What is School For?

Stop Stealing Dreams, Seth Godin.

First we’ll take this brainstorm survey:

CLICK HERE for Google Spreadsheet (per. 6)

CLICK HERE for Google Spreadsheet (per. R3I3)

CLICK HERE for Google Spreadsheet (per. DejeunerTOK)

Next, watch this TED talk video in class, then you can read the “Stop Stealing Dreams” manifesto in DP1 Group in Diigo.


or directhttp://sethgodin.typepad.com/stop_stealing_dreams/2012/03/stop-stealing-dreams-the-entire-manifesto-on-the-web-cleaned-up-html-version.html

You will be asked to highlight at least 2 parts and write questions or comments. Feel free to respond to others’ sticky notes and/or add more. Don’t forget that in order to see the sticky notes, you’ll have to open up your Diigolet. Also, be sure to make your stickies public and share to the group.

And..if you want to hear a teen’s perspective:

Intro: Belief

The IB TOK usually accepts this definition of KNOWLEDGE – that it is a “justified true belief”.

But what counts as justification? Where does belief end and knowledge begin? What is the difference between BELIEF and OPINION? Does believing in something make it true? How do our core beliefs shape us as a person?

Perhaps it is best to think of belief and knowledge on a continuum, with unjustified beliefs at one end and beliefs  “beyond reasonable doubt” at the other end.




Examples (from Lagemaat, Theory of Knowledge for the IB Diploma):

VAGUE BELIEF: You may vaguely believe that eating tomatoes helps reduce the risk of heart disease, but have no idea where you came across this idea and readily abandon it in the light of counter-evidence.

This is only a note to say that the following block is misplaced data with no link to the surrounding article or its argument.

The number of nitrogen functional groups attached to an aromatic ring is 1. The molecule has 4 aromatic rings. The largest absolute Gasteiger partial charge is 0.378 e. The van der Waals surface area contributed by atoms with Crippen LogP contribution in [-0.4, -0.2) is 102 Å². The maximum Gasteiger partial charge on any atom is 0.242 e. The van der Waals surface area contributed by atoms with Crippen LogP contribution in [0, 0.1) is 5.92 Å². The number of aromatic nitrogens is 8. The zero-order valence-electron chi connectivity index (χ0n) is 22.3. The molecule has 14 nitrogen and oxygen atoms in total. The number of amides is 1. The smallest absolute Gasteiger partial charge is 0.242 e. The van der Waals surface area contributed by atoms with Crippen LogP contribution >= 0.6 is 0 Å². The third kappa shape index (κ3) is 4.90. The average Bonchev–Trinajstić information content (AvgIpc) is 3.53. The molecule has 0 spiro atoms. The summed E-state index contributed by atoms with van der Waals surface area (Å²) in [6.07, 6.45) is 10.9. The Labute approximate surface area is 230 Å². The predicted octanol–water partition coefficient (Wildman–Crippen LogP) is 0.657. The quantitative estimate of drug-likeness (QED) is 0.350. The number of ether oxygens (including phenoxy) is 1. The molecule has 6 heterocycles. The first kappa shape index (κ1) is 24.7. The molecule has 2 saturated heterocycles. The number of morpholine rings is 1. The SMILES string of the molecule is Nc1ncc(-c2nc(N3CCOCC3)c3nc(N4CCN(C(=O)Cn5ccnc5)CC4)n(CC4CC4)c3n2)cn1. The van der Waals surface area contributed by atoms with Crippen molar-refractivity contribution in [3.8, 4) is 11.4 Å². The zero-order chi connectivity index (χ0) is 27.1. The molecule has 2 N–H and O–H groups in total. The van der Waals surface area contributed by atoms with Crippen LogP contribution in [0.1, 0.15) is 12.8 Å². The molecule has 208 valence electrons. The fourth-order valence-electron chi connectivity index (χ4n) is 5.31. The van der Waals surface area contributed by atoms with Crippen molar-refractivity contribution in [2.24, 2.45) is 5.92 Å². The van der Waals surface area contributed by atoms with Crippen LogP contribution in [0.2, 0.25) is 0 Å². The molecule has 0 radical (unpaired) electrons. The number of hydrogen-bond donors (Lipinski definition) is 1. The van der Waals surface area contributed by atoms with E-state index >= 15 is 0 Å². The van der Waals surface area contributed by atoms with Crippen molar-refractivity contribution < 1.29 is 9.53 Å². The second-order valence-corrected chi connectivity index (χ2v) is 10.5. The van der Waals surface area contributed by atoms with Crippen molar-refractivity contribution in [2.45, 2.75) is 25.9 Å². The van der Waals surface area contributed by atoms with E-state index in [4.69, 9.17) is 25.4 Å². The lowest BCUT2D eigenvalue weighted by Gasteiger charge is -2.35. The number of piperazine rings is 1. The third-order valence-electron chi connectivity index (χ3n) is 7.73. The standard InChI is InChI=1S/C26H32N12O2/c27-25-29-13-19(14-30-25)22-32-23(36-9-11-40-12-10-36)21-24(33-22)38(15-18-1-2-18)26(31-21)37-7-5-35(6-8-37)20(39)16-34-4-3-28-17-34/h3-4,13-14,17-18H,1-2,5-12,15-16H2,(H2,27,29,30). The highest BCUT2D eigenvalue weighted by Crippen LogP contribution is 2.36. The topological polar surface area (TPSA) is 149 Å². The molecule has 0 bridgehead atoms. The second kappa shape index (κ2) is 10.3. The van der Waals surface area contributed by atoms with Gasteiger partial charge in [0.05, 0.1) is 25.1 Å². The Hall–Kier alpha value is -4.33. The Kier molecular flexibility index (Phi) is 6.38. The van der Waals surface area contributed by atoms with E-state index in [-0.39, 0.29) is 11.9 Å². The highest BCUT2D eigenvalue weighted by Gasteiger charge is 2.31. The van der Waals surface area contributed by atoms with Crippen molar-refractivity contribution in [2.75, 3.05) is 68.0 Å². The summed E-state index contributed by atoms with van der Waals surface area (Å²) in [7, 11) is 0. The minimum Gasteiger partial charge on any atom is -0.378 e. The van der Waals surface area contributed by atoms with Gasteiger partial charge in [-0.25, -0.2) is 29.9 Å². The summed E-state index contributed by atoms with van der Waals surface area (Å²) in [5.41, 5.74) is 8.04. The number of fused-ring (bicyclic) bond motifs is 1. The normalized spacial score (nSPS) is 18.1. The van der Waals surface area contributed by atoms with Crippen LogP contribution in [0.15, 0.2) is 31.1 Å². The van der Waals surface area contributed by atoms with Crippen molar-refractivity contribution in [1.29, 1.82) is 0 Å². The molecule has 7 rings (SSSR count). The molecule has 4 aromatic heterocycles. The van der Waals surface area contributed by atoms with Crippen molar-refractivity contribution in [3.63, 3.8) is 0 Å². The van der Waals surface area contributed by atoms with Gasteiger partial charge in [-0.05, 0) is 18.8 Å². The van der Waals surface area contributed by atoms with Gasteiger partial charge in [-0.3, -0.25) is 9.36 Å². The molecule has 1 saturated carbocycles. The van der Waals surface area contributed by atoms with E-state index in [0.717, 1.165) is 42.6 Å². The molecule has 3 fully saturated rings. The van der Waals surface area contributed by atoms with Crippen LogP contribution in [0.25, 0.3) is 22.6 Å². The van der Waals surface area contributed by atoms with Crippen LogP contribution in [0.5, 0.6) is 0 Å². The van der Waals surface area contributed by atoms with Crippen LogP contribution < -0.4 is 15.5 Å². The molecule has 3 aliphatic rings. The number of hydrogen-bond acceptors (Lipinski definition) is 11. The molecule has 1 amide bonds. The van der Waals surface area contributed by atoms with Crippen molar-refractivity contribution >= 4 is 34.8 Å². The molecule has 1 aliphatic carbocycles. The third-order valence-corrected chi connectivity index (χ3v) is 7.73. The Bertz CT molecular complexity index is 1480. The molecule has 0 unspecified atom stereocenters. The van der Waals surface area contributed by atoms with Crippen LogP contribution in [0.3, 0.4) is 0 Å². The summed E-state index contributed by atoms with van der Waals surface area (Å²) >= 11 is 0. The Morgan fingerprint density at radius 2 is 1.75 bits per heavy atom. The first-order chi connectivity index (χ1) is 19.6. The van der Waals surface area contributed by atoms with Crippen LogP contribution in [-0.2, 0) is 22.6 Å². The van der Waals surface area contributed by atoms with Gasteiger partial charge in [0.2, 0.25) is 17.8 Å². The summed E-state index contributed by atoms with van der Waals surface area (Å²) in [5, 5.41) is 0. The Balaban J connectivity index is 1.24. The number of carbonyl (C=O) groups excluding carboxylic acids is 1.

WELL-SUPPORTED BELIEF: You may believe that Smith killed Jones, and be able to give eveidence for this belief, but still be unwilling to say you know that this is the case beyond a reasonable doubt.

BELIEF BEYOND REASONABLE DOUBT: You may find the evidence which supports the claim that Americans landed on the moon in 1969 so convincing and the counter-evidence of conspiracy theorists so flimsy that you are willing to say that you KNOW the Americans landed on the moon.

“Man can believe the impossible, but man can never believe the improbable” – Oscar Wilde


1. “3 corners”:

a. Mrs. B will read several “belief” statements. You will move to the corner of the room which suits you best: “I believe” / “I don’t believe” / “I’m wishy-washy”

b. Discuss with the group assembled why you feel that way. Provide real-life example

c. Share group findings with entire class.

2. Group Shared Belief:

a. In a small group, pinpoint a belief you all share. 

b. Find an image that represents that belief. If you find more, you can create a collage using www.picmonkey.com

c. Upload your image to THINGLINK http://www.thinglink.com/ We will use the CLASS ACCOUNT (see board) to upload and store images. (see overview: http://thinglinkblog.com/2012/06/04/thinglink-rich-media-tags-an-overview/ ) 

 d. Each person in the group will ANNOTATE the image and provide justifications for holding this belief and/or examples. Feel free to link out to videos, audio, other images, articles, etc. ***each person should provide 2 annotations. 


“I believe in pink. I believe that laughing is the best calorie burner. I believe in kissing, kissing a lot. I believe in being strong when everything seems to be going wrong. I believe that happy girls are the prettiest girls. I believe that tomorrow is another day and I believe in miracles.”

-Audrey Hepburn